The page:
Twin 6a architects buildings arrive at London Design District

Two 6a architects-designed buildings, A2 and B2, launch at the Design District in London

interior of 6a architects at the design district
(Image credit: Matt Clayton)

This winter, 6a architects is unveiling not one, but two new buildings in Greenwich Peninsula's Design District. A2 and B2 are now up and running, bringing this quirky, and growing, creative hub in south London one step closer to full completion, while adding some exciting new businesses to the area's curated list of tenants – which so far includes The Photography Foundation and Queercircle

6a architects reveal two new buildings at the design district

(Image credit: Taran Wilkhu)

6a architects' two buildings at the Design District

When 6a architects, the studio led by Stephanie Macdonald and Tom Emerson, was invited to participate at the Design District, the architects jumped at the opportunity to experiment with materials and shapes in this new quarter. The architects drew on the tradition of warehouses and working buildings, ‘in which a few basic qualities of space, light, robustness and repetition provide spaces for all sorts of uses over a very long time'. 

The team were also inspired by the idea of designing not one, but two new builds here. 'We were very interested in the “double”, to do the same building twice. Partly because of the industrial nature of the brief and partly as the pair have a long architectural history – Piazza del Popolo in Rome and much closer in the Royal Naval Hospital at Greenwich, by Wren. In our case, the buildings are like non-identical twins; almost the same but not quite – one pale pink, the other green. A couple of minor variations in interior layout but otherwise the same,' they explain. 

aerial of 6a architects building at the design district

(Image credit: Taran Wilkhu)

The result is a set of sharp and geometric structures, close – but not next – to each other. Graphic patterns in the openings and cladding make them stand out, carving their own identity in the Design District's well-known, by now, explosion of colour and shape – its collection so far spans from Roz Barr's minimalist, block-coloured Bureau, to the dichroic surfaces of D2 by Mole Architects

6a architects building at the design district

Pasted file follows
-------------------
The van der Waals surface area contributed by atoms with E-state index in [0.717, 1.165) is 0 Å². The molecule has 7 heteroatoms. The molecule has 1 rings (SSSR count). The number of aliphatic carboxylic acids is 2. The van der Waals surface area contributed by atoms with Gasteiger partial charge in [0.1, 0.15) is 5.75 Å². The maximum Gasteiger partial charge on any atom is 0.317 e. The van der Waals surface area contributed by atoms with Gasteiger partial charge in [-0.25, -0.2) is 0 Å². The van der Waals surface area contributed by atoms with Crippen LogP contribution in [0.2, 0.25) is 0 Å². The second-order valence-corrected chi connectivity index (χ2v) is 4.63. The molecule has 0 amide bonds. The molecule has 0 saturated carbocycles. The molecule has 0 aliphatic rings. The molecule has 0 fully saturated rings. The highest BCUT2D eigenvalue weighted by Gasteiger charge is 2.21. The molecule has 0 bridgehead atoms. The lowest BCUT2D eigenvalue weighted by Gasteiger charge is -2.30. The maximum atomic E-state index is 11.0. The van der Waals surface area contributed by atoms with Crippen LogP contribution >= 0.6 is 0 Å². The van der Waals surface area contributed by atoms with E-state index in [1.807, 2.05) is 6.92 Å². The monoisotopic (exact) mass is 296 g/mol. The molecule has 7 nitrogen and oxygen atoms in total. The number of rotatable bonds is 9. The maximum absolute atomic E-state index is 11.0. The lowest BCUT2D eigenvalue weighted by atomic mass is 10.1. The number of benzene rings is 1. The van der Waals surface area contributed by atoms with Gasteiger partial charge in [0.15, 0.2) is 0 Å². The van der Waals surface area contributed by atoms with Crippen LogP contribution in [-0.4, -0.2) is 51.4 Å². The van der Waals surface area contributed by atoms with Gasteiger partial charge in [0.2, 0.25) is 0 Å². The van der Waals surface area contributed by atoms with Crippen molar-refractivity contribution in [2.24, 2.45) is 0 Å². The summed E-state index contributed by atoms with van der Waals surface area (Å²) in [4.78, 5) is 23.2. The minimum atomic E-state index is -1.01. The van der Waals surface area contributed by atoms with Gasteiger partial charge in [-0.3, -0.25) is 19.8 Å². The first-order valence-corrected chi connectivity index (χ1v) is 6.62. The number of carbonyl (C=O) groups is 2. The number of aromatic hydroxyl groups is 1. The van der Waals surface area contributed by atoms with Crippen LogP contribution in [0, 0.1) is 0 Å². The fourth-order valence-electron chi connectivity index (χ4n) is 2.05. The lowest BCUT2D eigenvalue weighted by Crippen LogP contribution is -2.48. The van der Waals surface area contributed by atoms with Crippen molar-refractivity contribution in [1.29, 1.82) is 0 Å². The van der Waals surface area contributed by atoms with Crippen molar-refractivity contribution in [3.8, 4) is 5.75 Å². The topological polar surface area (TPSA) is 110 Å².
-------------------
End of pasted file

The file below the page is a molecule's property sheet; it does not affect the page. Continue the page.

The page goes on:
(Image credit: Taran Wilkhu)

However, these seemingly random volumes are not an architect's mere flight of fancy. 'The shape was a product of the areas required distributed over the allowable height. We started with a straight extrusion of the footprint repeating up to the maximum height. However, this produced more space than required,' 6a explain. 'So, we started cutting the volume obliquely until we reached exactly the right areas. This cut in turn produced floors with distinctive characters and quite radical proportions, especially the top floor, while allowing more sunlight into the streets and public spaces. The cut also introduced this oblique form which led to exploring it further as a figure for the façade and fenestration.' 

facade of 6a architects building in london design district

(Image credit: Taran Wilkhu)

The choice of materials was similarly informed by practical needs and qualities, such as durability. The architects ended up using terrazzo and corrugated aluminium on the outside, and blockwork and pink (fireproof) plasterboard (in some places unfinished and exposed, in others green and moisture resistant) inside. The work of American artist Richard Artschwager, who made sculptures using Formica, served as inspiration.

inside one of the two 6a architects buildings in the design district

(Image credit: Matt Clayton)

It was a welcome challenge for the architects at 6a: 'It is very rare for a developer to create a centre of creative production like Design District. It is a completely synthetic place, the product of an idea more than evolving over time. In one sense, Design District is quite foreign to London’s general tendency to evolve naturally with uses moving organically around the city over time. On the other hand, it is very like London to be experimentally audacious – to try something new against the current. It has been a great experience to be part of the Design District, working alongside many colleagues we hugely admire and for a client who showed great vision in an era where risk and experiment are all too rare. I hope the users are productive and happy there, now and in the future.'

interior space in 6a architects building

(Image credit: Matt Clayton)

And with only a few studios left available at A2 and B2, there's yet more coming up by the dynamic Design District team. A further two four-storey properties are being prepared, D4 designed by Barozzi Veiga and B1 by SelgasCano. These, set to similarly house workspace, will offer even more opportunities for creative businesses to make a home in this corner of south London. 

6a architects building roof at design district

(Image credit: Taran Wilkhu)

6a.co.uk 

Ellie Stathaki is the Architecture Editor at Wallpaper*. She trained as an architect at the Aristotle University of Thessaloniki in Greece and studied architectural history at the Bartlett in London. Now an established journalist, she has been a member of the Wallpaper* team since 2006, visiting buildings across the globe and interviewing leading architects such as Tadao Ando and Rem Koolhaas. Ellie has also taken part in judging panels, moderated events, curated shows and contributed in books, such as The Contemporary House (Thames & Hudson, 2018) and Glenn Sestig Architecture Diary (2020).